The 2018 Farm Bill declassified hemp and hemp seeds from the statutory definition of marijuana and the DEA schedule of Controlled Substances. Both marijuana and hemp are cannabis – so what makes hemp different?
Hemp and marijuana both belong to the cannabis sativa family. They look similar, although marijuana is bushier with broader leaves; hemp is composed of leaner, shinier leaves. The main difference between the two is with the chemical composition. Both plants produce Delta-9-tetrahydrocannabino, or THC, which causes the high associated with marijuana use. Yet, hemp only contains very low quantities of THC, typically less than 0.3% THC by dry weight (where marijuana can contain up to 30%). The 2018 Farm Bill decriminalized hemp by legalizing hemp that contained THC levels up-to 0.3%. Any hemp produced above that 0.3% is considered “hot” and must be destroyed.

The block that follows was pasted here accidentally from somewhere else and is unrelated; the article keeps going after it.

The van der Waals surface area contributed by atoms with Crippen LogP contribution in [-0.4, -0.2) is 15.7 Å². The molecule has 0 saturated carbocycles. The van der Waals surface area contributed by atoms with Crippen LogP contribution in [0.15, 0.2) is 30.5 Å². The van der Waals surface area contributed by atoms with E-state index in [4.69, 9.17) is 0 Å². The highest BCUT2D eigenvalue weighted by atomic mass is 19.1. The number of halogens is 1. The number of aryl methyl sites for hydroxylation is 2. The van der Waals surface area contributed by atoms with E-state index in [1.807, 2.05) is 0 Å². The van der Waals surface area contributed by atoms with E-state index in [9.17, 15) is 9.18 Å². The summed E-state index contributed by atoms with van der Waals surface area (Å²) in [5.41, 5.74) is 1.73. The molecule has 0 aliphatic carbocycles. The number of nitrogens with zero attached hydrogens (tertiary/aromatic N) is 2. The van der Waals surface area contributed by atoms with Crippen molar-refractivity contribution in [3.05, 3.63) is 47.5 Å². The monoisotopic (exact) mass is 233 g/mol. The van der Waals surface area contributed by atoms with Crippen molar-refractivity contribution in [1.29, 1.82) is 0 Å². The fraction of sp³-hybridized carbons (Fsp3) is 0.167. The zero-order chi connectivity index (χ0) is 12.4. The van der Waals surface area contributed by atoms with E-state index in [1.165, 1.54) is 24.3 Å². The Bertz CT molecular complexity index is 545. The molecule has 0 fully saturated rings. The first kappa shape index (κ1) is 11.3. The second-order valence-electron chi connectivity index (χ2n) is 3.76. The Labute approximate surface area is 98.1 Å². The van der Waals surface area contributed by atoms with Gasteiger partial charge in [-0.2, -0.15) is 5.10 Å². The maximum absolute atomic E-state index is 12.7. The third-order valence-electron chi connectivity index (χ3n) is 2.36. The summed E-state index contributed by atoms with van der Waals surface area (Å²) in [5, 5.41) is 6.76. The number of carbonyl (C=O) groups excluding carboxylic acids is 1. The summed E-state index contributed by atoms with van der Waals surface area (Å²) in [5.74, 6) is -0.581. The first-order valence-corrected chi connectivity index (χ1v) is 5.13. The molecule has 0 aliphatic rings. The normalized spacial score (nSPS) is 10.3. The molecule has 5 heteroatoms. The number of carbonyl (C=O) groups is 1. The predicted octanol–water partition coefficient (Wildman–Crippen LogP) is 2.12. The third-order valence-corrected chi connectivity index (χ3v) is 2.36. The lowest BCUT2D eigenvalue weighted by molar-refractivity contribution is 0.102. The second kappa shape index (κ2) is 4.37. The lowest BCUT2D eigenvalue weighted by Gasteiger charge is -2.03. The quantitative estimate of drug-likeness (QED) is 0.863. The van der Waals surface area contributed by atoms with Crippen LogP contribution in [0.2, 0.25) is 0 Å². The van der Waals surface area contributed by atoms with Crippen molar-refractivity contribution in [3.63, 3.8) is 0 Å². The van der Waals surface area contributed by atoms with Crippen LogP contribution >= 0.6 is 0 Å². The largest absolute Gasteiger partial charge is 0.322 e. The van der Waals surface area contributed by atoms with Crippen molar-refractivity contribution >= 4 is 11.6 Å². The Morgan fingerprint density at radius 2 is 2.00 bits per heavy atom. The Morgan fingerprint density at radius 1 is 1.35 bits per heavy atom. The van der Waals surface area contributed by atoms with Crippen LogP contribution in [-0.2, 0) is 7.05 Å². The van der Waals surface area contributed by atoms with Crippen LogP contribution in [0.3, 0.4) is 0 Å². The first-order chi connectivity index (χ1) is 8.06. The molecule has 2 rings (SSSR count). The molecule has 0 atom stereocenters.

What is hemp used for?
Hemp and marijuana also share significant amounts of cannabidiol (CBD). CBD is a very popular non-psychoactive cannabinoid that has medicinal benefits due to CBD’s interaction with receptors in the central nervous system and immune system.
The hemp plant is also used in manufacturing, pharmaceuticals, personal care products and food. It’s an incredibly hearty plant.